Tuesday, January 17, 2012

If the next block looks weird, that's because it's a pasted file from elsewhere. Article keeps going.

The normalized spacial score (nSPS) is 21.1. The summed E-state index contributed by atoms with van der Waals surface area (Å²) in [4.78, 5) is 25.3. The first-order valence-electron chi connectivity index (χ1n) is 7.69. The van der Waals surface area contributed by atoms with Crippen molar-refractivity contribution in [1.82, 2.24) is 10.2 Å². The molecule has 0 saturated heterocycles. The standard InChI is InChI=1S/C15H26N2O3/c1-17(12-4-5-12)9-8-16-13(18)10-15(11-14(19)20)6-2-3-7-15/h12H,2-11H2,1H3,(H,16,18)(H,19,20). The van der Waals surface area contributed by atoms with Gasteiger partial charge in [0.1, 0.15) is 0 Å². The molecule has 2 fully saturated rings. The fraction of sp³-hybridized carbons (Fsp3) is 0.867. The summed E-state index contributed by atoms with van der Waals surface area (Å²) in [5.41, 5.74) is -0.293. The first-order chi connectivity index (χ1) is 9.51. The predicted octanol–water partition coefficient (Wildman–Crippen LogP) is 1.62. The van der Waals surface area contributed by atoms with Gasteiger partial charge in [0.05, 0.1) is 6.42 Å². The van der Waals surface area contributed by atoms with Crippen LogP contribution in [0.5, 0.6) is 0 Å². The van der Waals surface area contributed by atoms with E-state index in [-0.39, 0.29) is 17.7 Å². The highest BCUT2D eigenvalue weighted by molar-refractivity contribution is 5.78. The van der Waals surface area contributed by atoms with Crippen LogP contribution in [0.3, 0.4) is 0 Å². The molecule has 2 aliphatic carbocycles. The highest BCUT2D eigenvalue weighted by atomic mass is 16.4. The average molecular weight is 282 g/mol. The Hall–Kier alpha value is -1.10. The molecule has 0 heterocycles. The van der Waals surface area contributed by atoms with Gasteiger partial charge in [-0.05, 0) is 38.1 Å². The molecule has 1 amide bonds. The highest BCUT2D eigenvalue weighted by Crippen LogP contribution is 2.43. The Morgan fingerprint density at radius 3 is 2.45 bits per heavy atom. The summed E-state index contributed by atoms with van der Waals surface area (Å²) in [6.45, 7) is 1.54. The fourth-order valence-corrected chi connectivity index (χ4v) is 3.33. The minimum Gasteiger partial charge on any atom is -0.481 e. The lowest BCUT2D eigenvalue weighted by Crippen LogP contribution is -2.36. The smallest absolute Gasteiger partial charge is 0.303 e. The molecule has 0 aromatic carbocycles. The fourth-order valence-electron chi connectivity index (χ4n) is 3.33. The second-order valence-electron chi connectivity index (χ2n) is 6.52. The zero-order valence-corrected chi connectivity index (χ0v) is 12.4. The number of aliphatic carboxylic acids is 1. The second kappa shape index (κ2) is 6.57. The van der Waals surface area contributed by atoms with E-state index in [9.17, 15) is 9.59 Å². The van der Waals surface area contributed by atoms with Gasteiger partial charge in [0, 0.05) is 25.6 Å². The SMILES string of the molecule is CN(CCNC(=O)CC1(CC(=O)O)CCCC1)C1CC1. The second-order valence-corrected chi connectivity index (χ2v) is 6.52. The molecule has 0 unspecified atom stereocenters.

This book is used as part of the Beautiful Feet California History Through Literature Guide. I used this primarily with my 4th grade son, with a 1st grader tagging along. Honestly, this book was a very difficult read, the hardest by far of the books used in the Beautiful Feet California History pack. My 4th grader is an accelerated learner, and he did okay, but he did not really enjoy this selection. I did not enjoy it either honestly. The vocabulary and syntax in the book were elegant, clearly a very literate and graceful writer. It was the actual plot that was uninteresting to us. The book covers almost the entirety of Jessie's life, yet I did not as a reader develop much empathy or interest in her fate. We are told time and time again in the book of her love of her life, her husband, so much so that this book could almost be considered a romance. The politics of the time, as they relate to our characters, are covered well, which is likely why this book is included in the history guide. We learn about topographical exploration of the west, slavery tensions in the government and among the states, the Mexican-American war, gold and mineral rights in California and the election of Abraham Lincoln through the historically-accurate interactions of the characters. Her children, her illnesses and her sadness are covered very dispassionately though, given she is the primary character. Perhaps this is because the author has her background in journalism rather than novels? The tone throughout is very dispassionate, which is disappointing as I think this was probably a very dynamic and interesting couple in history. Overall, I was extremely disappointed in this selection and will not read it again when I cover this time period later with my other children.